I appreciate Chairman Denham for holding this important hearing today in New York to follow up on our roundtable traveling up the Northeast Corridor yesterday. I'd also like to welcome and thank our distinguished panel of witnesses for joining us.
Intercity passenger rail plays an important role in our Nation's transportation network, connecting major metropolitan areas and cities, and the Northeast Corridor is no exception. Given the population density, economic vitality, and heavily congested roadways and airspace, the NEC is where it makes sense to invest in rail infrastructure and development.
The NEC is home to four of the ten most populous metro regions in the nation -- New York, Philadelphia, Washington, DC, and Boston -- 18 percent of the nation's population living in just 2 percent of its land area.
The easy access to suburban and urban transit is also significant, bringing in numbers of riders on the NEC routes daily.
Economically, the Northeast Corridor accounts for four of the ten most productive metro regions in the nation and accounts for one-fifth of the nation's GDP.
Further, we see that NEC passenger rail is effective, with Amtrak now capturing 76% of the rail/air traffic, up from 45% in 2001.
I have recently traveled across this country and have seen the need to fix our Nation's ports, bridges, tunnels, and rails so we can have a more efficient and reliable transportation network in the future. However, unlike what the Administration has proposed, we recognize that we do not have unlimited funds, so we need to focus on what makes sense and prioritize investment in infrastructure that we know is achievable.
In the past, we have had hearings on the prospect of high speed rail in the NEC, but as both Amtrak and the Northeast Corridor Commission have stated, we need to focus on the state of good repair of the existing infrastructure.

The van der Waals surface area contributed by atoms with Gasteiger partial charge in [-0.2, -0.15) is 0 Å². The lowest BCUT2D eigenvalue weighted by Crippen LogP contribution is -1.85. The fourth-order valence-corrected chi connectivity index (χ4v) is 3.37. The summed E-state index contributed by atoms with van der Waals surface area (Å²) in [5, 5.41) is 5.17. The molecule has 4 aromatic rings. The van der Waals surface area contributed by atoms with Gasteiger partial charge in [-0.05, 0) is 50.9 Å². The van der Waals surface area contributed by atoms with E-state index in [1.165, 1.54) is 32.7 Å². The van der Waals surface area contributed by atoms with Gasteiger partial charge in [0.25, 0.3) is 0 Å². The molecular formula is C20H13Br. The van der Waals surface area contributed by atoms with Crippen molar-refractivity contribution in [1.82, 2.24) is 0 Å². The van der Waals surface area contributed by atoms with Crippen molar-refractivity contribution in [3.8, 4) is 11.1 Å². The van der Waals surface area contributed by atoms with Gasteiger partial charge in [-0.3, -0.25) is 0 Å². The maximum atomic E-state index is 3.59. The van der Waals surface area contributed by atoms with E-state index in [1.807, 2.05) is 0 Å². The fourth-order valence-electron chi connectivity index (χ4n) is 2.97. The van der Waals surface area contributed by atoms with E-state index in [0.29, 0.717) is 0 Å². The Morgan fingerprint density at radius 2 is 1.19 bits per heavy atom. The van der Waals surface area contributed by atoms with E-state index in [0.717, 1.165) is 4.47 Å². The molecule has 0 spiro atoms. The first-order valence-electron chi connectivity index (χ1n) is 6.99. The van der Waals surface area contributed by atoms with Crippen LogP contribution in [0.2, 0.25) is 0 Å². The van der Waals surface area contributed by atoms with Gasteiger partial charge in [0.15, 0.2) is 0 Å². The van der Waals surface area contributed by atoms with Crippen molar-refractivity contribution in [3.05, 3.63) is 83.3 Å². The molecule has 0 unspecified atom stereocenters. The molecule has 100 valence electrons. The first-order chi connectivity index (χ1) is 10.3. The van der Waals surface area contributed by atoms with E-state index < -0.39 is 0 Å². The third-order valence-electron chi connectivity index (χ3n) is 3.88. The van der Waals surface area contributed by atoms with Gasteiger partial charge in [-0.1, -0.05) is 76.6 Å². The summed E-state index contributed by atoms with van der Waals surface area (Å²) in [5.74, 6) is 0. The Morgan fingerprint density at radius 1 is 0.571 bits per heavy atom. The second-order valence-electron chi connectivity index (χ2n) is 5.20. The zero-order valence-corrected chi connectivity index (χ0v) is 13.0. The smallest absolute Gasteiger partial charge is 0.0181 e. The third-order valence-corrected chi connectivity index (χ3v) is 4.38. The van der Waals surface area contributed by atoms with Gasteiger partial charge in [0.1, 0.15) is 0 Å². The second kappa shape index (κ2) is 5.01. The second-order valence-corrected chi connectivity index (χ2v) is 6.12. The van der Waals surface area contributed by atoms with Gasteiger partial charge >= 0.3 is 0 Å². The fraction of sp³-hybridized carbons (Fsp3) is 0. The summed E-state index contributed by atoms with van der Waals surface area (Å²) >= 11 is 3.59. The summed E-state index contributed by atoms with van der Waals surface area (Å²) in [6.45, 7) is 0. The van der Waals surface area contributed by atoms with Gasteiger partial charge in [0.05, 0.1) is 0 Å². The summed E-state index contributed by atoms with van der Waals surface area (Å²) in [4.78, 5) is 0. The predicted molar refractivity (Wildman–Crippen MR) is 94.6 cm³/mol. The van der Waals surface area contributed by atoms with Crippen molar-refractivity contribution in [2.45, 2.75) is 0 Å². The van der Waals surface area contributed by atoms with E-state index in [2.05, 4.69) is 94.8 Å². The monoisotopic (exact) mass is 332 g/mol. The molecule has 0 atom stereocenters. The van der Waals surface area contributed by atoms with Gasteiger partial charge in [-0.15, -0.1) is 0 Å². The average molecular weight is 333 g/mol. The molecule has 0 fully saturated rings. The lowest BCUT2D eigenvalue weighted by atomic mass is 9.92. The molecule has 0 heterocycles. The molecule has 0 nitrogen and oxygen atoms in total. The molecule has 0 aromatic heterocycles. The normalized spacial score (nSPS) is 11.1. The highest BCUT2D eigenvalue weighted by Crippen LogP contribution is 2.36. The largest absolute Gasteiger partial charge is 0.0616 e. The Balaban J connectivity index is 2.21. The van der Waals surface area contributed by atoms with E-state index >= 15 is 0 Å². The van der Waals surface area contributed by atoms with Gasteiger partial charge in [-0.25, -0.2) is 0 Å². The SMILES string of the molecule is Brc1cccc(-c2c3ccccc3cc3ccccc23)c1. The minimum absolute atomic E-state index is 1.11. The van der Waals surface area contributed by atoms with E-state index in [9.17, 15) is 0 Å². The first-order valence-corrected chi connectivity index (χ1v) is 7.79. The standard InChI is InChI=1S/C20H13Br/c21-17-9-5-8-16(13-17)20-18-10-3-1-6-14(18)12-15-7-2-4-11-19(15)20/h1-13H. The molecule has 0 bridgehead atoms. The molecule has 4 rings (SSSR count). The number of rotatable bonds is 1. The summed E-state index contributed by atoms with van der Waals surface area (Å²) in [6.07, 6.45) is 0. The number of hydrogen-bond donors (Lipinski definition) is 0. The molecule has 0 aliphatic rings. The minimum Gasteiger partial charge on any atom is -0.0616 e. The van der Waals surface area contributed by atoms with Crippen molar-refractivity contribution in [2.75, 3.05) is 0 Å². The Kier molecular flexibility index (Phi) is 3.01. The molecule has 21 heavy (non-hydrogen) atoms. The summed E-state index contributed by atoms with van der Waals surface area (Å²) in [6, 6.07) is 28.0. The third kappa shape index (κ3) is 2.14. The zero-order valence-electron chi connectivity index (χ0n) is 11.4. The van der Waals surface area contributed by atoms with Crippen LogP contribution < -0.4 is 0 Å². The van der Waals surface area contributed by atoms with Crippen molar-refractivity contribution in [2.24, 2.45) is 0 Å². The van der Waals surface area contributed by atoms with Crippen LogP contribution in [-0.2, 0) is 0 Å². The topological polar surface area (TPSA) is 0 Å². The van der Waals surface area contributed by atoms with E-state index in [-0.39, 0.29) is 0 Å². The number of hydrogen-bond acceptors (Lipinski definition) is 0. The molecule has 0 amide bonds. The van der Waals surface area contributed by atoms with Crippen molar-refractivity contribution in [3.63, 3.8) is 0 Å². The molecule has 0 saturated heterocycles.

High speed rail, while great in theory, is not realistic given the NEC's immediate need for state-of-good repair improvements. When it comes down to investment, it's simple math -- it's more prudent for the government to invest in fixing current infrastructure for the betterment of the future.
Responsible governing involves choices, and while the Administration's budget seems to choose everything, giving Amtrak a $4 billion increase and heavily investing in pie-in-the-sky high speed rail. I think we all know that is unrealistic.
The NEC is exactly the kind of existing infrastructure we can improve upon through smart investment and we will see tangible benefits and an opportunity for HIGHER speed rail.
Too many people think we can invest in it all, but in today's world we need to use our scarce resources wisely so we can reap the maximum public benefit.
We want to encourage the private sector to get involved, along with state and local governments, in order to fully leverage Federal investments. We need to work within existing federal resources so we need to look for other sources to fund the NEC's aging infrastructure -- and the private sector is just the place to look.
Again, I thank Chairman Denham for holding this important hearing and thank our witnesses for their testimony.